The lion remained an enemy of Tarzan throughout the series with several remarkable exceptions. He had to work hard to arrive at the point Gordon reaches apparently without effort in this little story.
The type of man-lion friendship may be seen in Aesop's tale of Androcles and the Lion. A man removes a thorn from the lion's paw and thus gains a life-long friend. Gordon rescues his lion from a pit and out of gratitude it refrains from eating him. Of course, this is not the realistic behavior a a confirmed man-eater, nor is it even a believable story about lion behavior in general.
A wild lion would most likely be indifferent to a human act of kindness. It would not even be aware that it had escaped from the pit with any human aid whatsoever. A log appeared, and it got out of the pit -- end of story.
Ben in fact acts more like a dog rather than a lion. He is the one who recognizes the debt rather than the man, who stays more or less in the dark as to the lion's motivation for his behavior. Burroughs plays with Ben in the same way that Jack London played with the psychology of the wild wolf-dog, White Fang. In each case the animal is given powers of reasoning beyond the normal behavior of his species. It is the knowing animal that links his fate to that of a specific man.
Tarzan had to 'tame" the lion of the gulch in Untamed by mastering it with fear, and he raised Jad-bal-ja from cubhood. Ben is the one who drives the relationship in this story -- a beast who becomes the friend of a man.
Tarzan enters a similar relationship with Sheeta in "Beasts" when he rescues him from a fallen tree. There is the same sense of gratitude that drives the unlikely friendship between man and beast.
Jad-bal-ja is the great lion-dog of the Tarzan series who is taught to fetch and carry, to lie motionless in hiding upon voice command, to move from point to point as Tarzan indicated, and to "Heel." Despite his wild nature, he always obeyed Tarzan like a perfect hunting dog. Ben follows this same pattern on his own volition, which makes him a remarkable precursor to Jad-bal-ja.
While I was writing this article, my eyes traveled a moment across the titles of my library and I was surprised to see the name Ben leap out at me in Ben-Hur, the title of the famous novel by Lew Wallace. I don't know that the same thing happened to ERB when he was searching for a name for his Man-Eater, but it is not impossible. Ben is not exactly the name one might choose for a fierce jungle beast unless it held some other connotation in ERB's mind.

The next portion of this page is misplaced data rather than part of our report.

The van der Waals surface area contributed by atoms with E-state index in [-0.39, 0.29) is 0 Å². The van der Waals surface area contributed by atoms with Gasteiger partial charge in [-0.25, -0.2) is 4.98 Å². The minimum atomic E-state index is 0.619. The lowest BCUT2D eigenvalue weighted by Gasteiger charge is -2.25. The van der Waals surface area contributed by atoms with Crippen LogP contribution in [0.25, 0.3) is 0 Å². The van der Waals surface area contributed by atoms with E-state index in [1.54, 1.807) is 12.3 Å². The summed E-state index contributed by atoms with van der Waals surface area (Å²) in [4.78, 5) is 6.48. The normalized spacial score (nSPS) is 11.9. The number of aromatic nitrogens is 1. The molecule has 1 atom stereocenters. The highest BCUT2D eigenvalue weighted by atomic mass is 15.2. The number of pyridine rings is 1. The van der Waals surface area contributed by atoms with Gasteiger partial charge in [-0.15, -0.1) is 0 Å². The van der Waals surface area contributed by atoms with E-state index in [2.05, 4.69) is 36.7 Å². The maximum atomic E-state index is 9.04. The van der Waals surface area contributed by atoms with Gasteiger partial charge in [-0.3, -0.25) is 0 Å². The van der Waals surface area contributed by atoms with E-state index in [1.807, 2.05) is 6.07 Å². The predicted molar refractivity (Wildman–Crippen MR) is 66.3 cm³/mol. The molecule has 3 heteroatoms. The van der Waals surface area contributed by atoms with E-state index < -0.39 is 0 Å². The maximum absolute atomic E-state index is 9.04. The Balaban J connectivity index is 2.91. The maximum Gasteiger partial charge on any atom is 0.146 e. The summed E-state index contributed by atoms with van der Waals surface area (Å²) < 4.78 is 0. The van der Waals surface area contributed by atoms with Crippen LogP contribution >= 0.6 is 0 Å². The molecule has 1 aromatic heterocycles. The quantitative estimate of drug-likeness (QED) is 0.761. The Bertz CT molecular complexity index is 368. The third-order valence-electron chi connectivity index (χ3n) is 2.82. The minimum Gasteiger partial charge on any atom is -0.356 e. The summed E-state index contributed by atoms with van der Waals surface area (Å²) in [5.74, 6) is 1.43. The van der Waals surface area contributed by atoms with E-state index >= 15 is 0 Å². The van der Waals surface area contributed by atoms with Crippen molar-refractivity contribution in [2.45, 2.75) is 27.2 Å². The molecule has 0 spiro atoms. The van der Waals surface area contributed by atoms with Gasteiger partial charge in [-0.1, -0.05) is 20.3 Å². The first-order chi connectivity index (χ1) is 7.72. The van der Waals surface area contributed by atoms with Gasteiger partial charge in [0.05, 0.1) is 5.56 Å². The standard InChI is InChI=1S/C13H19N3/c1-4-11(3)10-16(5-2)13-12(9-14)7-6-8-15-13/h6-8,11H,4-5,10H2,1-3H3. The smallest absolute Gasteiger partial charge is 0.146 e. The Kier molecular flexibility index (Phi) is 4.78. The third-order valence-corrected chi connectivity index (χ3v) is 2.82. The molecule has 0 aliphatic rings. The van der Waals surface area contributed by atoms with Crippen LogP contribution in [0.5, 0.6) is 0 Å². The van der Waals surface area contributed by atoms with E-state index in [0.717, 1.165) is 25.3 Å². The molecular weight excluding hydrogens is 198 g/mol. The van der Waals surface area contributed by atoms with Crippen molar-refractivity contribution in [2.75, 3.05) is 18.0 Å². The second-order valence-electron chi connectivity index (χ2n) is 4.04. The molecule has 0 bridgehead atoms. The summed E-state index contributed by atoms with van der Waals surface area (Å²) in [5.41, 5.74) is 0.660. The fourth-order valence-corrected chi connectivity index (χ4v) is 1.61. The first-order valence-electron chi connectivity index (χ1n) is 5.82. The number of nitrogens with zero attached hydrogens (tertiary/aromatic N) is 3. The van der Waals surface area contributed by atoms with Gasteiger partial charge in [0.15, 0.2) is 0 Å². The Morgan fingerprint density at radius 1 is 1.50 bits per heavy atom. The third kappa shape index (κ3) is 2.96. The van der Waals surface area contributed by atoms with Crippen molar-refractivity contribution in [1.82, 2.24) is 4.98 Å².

ERB and Fate
Burroughs perhaps states his views on Fate the best in the Prologue of Tarzan Triumphant. " . . . that master artist, Fate . . . weaves the design that is never finished. . . . . . Fate is patient. She waits a hundred or a thousand years to bring together two strands of thread whose union is essential to the fabrication of her tapestry, to the composition of the design that was without beginning and is without end."
What we see as an often overused device of coincidence in ERB's writing might actually have been his personal sense of Fate. Ben is captured and brought to America. His train is wrecked at the very spot he must arrive at to complete his mission of Justice -- revenge upon the killers of his mate. Ben's story is a love story too -- one that was cruelly ended by the murder of his beloved. Justice demanded retribution. I wonder how many of the so-called coincidences in ERB's writing is a matter of Fate acting in the service of Justice? Is it possible that what we see as a literary weakness in his writing is precisely his method of seeing the world as Fate that eventually leads to a Just ending.
Perhaps I am extending too far, but many of ERB's stories seem to demonstrate this "vengeance of the Furies." In Greek drama the task of the Erinnyes, or Furies, is to punish crime. No matter where the guilty party goes, he is found, as Orestes discovered in the great trilogy the Oresteia of Aeschylus.
There is a great power in this avenging lion who shows up on the doorstep of the civilized world in The Man Eater. In chapter 9 when Ben escapes from the train there is a moment when the beast pauses "as though minded to remain and wreak vengeance on the human race," but he leaves to follow the spoor of the guilty ones. In a scene that almost takes your breath away he enters the house where a flood of moonlight pours through the open doorway falling upon the lion, revealing him in all his majesty of savage strength and alertness. The fury actually claws through the bedroom door to consummate his mission. Taylor's final moments are spotlighted in the glare of the car's headlights like a spotlight in a play. The final scenes are played out in the darkness and the moonlight in another heart-stopping moment when Gordon actually runs toward the lion flooded by the dramatic rays of the watching moon. He sees the jagged scar on the forearm of the lion at the last minute and knows that everything will be well.
Fate and the Furies
The Three Fates
Paradise Lost: eText
Xena Episode: The Furies
Greek Literature Links
Illustrated Greek Theatre